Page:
When a supervisor enters into a sexual relationship with a subordinate, chances are things won’t go well for the company. That’s one reason you should put in place strict limits on dating for supervisors and subordinates. You can prohibit such relationships altogether, or insist that anyone contemplating dating a subordinate must notify HR first so he or she can be removed from the supervisory role before the relationship starts.
Otherwise, you risk a sexual-harassment lawsuit, especially if the supervisor later punishes the subordinate.
Recent case: Joyce White went to work part time for Copeland Corporation. Almost immediately her boss hit on her. The two then engaged in a consensual affair, and White was hired full time. Neither told the company about the relationship. Then White went back to a former boyfriend and stopped the sexual relationship with the boss.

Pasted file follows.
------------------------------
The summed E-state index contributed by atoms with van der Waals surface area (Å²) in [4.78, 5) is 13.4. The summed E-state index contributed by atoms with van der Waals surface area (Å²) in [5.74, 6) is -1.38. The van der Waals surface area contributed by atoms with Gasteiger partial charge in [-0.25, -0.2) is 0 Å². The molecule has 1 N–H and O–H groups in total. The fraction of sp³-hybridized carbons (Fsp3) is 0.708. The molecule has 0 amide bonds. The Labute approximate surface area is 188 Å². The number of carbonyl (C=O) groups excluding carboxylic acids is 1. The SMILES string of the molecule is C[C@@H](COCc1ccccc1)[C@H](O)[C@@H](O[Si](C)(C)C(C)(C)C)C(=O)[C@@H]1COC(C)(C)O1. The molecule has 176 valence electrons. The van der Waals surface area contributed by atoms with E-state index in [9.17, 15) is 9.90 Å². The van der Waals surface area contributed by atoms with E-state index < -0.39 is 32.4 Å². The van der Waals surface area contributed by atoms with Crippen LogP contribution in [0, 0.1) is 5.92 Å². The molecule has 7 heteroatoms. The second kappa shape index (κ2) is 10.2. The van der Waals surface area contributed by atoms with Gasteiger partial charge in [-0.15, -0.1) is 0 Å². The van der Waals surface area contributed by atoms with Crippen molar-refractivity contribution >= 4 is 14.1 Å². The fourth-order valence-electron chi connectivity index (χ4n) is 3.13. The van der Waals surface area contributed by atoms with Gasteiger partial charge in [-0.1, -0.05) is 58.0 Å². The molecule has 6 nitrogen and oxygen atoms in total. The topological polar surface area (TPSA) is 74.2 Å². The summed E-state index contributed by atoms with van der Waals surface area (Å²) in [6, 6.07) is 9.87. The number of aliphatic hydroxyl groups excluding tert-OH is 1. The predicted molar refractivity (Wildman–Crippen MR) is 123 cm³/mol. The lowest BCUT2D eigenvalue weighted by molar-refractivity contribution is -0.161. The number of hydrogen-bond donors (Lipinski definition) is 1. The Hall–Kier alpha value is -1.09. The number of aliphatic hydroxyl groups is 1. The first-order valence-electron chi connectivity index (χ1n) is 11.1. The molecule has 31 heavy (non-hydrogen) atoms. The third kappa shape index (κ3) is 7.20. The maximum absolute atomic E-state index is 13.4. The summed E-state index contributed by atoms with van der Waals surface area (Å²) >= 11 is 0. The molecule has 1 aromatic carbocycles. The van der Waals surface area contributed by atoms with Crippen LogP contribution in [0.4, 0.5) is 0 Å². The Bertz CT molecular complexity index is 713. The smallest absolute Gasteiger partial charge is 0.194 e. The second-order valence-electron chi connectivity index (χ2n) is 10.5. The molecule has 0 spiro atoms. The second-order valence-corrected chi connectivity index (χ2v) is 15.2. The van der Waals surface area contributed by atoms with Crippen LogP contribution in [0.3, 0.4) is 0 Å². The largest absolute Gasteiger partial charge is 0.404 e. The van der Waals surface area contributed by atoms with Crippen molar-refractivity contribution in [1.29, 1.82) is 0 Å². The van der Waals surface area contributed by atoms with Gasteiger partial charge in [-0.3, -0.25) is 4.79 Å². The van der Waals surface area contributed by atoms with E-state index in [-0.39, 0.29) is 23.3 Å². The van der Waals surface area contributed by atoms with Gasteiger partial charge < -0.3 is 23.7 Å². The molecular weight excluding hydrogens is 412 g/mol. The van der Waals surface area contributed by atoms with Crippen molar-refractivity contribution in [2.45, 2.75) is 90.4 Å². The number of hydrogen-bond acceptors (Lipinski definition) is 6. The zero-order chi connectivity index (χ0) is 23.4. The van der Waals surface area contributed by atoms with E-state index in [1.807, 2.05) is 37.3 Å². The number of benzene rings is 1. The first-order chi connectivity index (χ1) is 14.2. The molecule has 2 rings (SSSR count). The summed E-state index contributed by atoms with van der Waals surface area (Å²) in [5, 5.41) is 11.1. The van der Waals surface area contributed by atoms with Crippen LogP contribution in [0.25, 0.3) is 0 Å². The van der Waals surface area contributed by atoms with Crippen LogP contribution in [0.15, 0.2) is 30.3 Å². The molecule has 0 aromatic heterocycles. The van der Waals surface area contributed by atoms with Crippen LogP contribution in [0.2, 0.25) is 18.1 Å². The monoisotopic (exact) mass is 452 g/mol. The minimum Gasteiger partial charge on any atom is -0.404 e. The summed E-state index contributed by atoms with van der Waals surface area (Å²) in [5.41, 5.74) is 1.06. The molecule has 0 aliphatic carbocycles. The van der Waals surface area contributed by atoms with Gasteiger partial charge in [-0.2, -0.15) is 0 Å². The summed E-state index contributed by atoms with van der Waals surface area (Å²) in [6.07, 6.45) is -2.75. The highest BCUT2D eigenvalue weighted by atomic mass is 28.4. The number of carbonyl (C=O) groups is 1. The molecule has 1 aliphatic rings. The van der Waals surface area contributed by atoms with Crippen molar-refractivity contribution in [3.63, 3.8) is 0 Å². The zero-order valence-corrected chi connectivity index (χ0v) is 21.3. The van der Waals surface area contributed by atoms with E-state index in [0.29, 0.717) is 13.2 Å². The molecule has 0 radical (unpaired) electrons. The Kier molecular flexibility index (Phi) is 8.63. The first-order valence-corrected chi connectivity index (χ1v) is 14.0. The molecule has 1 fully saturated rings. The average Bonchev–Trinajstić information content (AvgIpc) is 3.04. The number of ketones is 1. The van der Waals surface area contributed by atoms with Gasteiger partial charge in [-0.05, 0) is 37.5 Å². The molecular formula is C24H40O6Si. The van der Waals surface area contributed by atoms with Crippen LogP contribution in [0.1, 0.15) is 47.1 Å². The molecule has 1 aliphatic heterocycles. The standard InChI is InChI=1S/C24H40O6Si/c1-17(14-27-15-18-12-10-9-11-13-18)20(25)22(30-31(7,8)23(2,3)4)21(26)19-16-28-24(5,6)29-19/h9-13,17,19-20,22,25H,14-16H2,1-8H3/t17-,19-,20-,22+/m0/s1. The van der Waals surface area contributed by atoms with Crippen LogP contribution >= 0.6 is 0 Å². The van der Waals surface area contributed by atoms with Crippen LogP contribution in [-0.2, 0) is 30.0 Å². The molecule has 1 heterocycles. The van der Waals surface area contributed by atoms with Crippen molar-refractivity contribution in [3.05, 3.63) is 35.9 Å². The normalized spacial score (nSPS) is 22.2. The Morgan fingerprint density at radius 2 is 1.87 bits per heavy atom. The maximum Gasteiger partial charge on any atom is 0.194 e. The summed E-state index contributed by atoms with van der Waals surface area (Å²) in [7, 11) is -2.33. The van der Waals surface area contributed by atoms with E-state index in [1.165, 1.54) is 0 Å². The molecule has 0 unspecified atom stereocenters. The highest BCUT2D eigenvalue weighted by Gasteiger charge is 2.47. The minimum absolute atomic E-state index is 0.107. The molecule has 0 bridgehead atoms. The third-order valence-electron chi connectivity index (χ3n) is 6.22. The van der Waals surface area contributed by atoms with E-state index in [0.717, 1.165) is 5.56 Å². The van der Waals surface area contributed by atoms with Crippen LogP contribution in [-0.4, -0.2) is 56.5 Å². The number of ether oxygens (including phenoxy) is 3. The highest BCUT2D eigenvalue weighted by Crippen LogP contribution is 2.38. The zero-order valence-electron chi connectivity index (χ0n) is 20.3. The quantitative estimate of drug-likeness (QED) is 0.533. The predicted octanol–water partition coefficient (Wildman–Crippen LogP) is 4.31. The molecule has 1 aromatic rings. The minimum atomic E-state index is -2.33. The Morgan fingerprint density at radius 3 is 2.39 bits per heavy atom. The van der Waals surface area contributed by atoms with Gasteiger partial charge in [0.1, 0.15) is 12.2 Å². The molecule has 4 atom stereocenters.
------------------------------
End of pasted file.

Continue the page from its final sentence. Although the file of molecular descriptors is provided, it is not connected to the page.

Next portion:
On a business trip, the boss tried to revive their relationship. But this time, he allegedly threatened her job if she didn’t have sex. She relented once, but then ended the relationship.
When another supervisor eventually fired White for, she filed a sexual-harassment lawsuit, alleging that her boss coerced her by threatening her job. The court ordered a jury trial to determine whether her account is true. If it does find her account is true, Copeland will be liable for sexual harassment even though it didn’t know about the affair. (White v. Copeland Corp., No. 3:05-404, SD OH, 2007)
Final note: Remember, if a boss demands sex and threatens adverse action, it’s sexual harassment. The employer is liable, whether or not it knows about the harassment.
- California's sexual harassment training requirements: The final word
- Don't be tempted by corporate ministry services
- Clarify contract status by separating arbitration clause from job application
- Feds find fault with 'no fault' attendance policies
- The 6 biggest retention mistakes ... and how to fix them